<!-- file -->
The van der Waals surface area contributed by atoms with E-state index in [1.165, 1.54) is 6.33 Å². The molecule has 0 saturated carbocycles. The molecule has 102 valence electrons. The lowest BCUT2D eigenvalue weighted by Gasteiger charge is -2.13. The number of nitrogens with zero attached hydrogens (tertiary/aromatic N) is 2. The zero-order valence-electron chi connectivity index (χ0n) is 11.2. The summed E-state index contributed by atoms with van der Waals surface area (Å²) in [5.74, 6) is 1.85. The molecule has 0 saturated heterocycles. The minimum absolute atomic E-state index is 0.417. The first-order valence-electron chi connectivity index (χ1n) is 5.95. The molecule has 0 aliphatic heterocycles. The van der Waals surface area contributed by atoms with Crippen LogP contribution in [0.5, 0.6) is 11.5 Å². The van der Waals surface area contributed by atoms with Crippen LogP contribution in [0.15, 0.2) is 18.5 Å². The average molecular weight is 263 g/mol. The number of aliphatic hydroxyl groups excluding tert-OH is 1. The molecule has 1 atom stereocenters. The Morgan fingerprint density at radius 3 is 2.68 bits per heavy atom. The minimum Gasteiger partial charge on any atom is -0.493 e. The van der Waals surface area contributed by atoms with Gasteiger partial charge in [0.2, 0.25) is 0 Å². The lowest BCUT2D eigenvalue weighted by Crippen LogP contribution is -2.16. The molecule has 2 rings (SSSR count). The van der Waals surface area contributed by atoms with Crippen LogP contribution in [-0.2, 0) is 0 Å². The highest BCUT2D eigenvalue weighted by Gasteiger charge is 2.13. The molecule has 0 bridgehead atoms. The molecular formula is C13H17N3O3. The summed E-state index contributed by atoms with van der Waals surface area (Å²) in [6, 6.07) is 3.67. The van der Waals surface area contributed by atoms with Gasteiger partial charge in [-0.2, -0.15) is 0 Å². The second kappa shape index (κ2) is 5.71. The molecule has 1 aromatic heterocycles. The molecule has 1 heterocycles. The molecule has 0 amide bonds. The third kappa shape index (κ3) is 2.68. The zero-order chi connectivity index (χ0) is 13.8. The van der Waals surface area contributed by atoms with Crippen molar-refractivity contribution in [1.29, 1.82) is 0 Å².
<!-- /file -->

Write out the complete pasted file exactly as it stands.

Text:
The van der Waals surface area contributed by atoms with E-state index in [1.165, 1.54) is 6.33 Å². The molecule has 0 saturated carbocycles. The molecule has 102 valence electrons. The lowest BCUT2D eigenvalue weighted by Gasteiger charge is -2.13. The number of nitrogens with zero attached hydrogens (tertiary/aromatic N) is 2. The zero-order valence-electron chi connectivity index (χ0n) is 11.2. The summed E-state index contributed by atoms with van der Waals surface area (Å²) in [5.74, 6) is 1.85. The molecule has 0 saturated heterocycles. The minimum absolute atomic E-state index is 0.417. The first-order valence-electron chi connectivity index (χ1n) is 5.95. The molecule has 0 aliphatic heterocycles. The van der Waals surface area contributed by atoms with Crippen LogP contribution in [0.5, 0.6) is 11.5 Å². The van der Waals surface area contributed by atoms with Crippen LogP contribution in [0.15, 0.2) is 18.5 Å². The average molecular weight is 263 g/mol. The number of aliphatic hydroxyl groups excluding tert-OH is 1. The molecule has 1 atom stereocenters. The Morgan fingerprint density at radius 3 is 2.68 bits per heavy atom. The minimum Gasteiger partial charge on any atom is -0.493 e. The van der Waals surface area contributed by atoms with Gasteiger partial charge in [0.2, 0.25) is 0 Å². The lowest BCUT2D eigenvalue weighted by Crippen LogP contribution is -2.16. The molecule has 2 rings (SSSR count). The van der Waals surface area contributed by atoms with Crippen LogP contribution in [-0.2, 0) is 0 Å². The highest BCUT2D eigenvalue weighted by Gasteiger charge is 2.13. The molecule has 0 bridgehead atoms. The molecular formula is C13H17N3O3. The summed E-state index contributed by atoms with van der Waals surface area (Å²) in [6, 6.07) is 3.67. The van der Waals surface area contributed by atoms with Gasteiger partial charge in [-0.2, -0.15) is 0 Å². The second kappa shape index (κ2) is 5.71. The molecule has 1 aromatic heterocycles. The molecule has 1 heterocycles. The molecule has 0 amide bonds. The third kappa shape index (κ3) is 2.68. The zero-order chi connectivity index (χ0) is 13.8. The van der Waals surface area contributed by atoms with Crippen molar-refractivity contribution in [1.29, 1.82) is 0 Å².